Fifth Anniversary Of Asian Tsunami

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23rd December 2009, 12:53pm - Views: 391
Fifth anniversary of the Asian Tsunami

Oxfam closes final elements of its tsunami aid programme 2.5 million people helped, 10,800 wells, 2,900 houses, 102 schools, 31 bridges built and 100 km of roads cleared and constructed.

By the fifth anniversary of the 2004 Asian tsunami, 26 December 2009, international aid and development agency Oxfam will close its last few remaining tsunami aid projects, having helped approximately 2.5 million people.

The tsunami response was the largest aid effort Oxfam has ever undertaken in its 67-year history. Oxfam Australia's Executive Director Andrew Hewett said the enormous aid effort was only possible due to the overwhelming and unprecedented level of public generosity. Oxfam globally raised US $294m to carry out its aid program. 92 per cent of this came from public donations. However the agency has warned that future emergencies might not attract the level of funding needed.

"Oxfam projects that in six years' time the number of people affected by climatic crises could rise by 54 per cent, to 375 million people, threatening to overwhelm the humanitarian aid system," Mr Hewett said.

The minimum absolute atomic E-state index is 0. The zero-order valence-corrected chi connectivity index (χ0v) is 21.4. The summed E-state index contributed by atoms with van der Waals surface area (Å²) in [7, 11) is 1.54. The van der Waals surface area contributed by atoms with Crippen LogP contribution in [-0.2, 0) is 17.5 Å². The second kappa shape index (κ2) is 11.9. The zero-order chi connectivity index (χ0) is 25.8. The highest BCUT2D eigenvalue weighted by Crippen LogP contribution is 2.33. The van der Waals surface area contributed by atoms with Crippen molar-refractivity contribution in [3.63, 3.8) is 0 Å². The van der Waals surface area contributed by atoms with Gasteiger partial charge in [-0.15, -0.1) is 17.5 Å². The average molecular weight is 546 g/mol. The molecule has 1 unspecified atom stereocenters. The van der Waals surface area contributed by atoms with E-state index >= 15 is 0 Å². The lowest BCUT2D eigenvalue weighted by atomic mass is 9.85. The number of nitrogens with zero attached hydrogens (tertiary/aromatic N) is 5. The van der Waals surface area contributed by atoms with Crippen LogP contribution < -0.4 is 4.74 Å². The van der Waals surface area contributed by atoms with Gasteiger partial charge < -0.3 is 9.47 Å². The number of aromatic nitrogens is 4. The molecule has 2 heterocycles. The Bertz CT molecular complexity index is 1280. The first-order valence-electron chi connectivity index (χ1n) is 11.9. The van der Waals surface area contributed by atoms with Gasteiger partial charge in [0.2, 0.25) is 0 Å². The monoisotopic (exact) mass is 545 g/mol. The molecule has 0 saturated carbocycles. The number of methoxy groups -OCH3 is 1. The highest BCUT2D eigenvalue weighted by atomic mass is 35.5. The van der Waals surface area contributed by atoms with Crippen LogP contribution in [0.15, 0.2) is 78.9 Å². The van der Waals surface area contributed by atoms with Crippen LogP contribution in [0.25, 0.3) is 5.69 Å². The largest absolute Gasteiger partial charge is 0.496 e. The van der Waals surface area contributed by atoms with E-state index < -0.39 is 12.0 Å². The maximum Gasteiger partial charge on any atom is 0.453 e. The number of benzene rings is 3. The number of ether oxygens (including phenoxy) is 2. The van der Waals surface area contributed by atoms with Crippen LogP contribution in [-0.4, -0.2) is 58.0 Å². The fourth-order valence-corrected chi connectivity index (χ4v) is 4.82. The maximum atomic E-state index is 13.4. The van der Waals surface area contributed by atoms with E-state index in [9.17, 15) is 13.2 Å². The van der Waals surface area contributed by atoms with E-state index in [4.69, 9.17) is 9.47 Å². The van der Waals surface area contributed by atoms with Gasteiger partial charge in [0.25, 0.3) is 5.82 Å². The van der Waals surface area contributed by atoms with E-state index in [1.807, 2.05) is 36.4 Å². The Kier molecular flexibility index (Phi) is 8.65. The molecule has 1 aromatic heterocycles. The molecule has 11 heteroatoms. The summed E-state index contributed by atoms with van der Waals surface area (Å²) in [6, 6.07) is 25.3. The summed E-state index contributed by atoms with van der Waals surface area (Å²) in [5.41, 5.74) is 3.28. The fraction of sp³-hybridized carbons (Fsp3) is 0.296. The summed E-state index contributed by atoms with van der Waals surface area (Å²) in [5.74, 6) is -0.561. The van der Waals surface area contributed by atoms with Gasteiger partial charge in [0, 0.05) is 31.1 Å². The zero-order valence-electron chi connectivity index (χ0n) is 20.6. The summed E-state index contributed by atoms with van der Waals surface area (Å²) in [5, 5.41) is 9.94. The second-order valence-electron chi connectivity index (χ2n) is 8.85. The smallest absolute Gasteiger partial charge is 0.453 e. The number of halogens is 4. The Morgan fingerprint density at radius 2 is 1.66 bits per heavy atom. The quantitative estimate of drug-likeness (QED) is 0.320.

"Ongoing conflicts in places such as Somalia and the Democratic Republic of Congo will also need substantial and sustained humanitarian support." Oxfam worked in seven tsunami hit countries; Indonesia, Sri Lanka, India, the Maldives, Myanmar, Thailand and Somalia. In the wake of the disaster, which killed 227,000 people and left 1.7 million homeless, Oxfam concentrated on people's immediate needs, emergency shelter, water supply and public health.

As the programs grew, Oxfam focused on helping people make a living and also on efforts to address some of the obstacles survivors faced such as land rights.
There was also a particular emphasis on supporting women, not only with material help but also assisting them to have a say in the way their communities organised themselves. "The tsunami was a devastating event which was met by a truly monumental expression of public generosity and compassion. This allowed local people, local organisations, governments and aid agencies to come together in an extraordinary aid effort," Mr Hewett said.

"The scale of the disaster raised huge challenges for the aid world. The hard work of our staff and local partners and the sheer fortitude and resilience of the tsunami survivors helped us rise to meet those difficult challenges," Mr Hewett said.

For more information contact: Oxfam Australia media Co-ordinator, Kate Thwaites [email protected], +61 407 515 559

Oxfam is a leading international aid agency working with communities around the world for solutions to poverty and social injustice.


SOURCE: Oxfam
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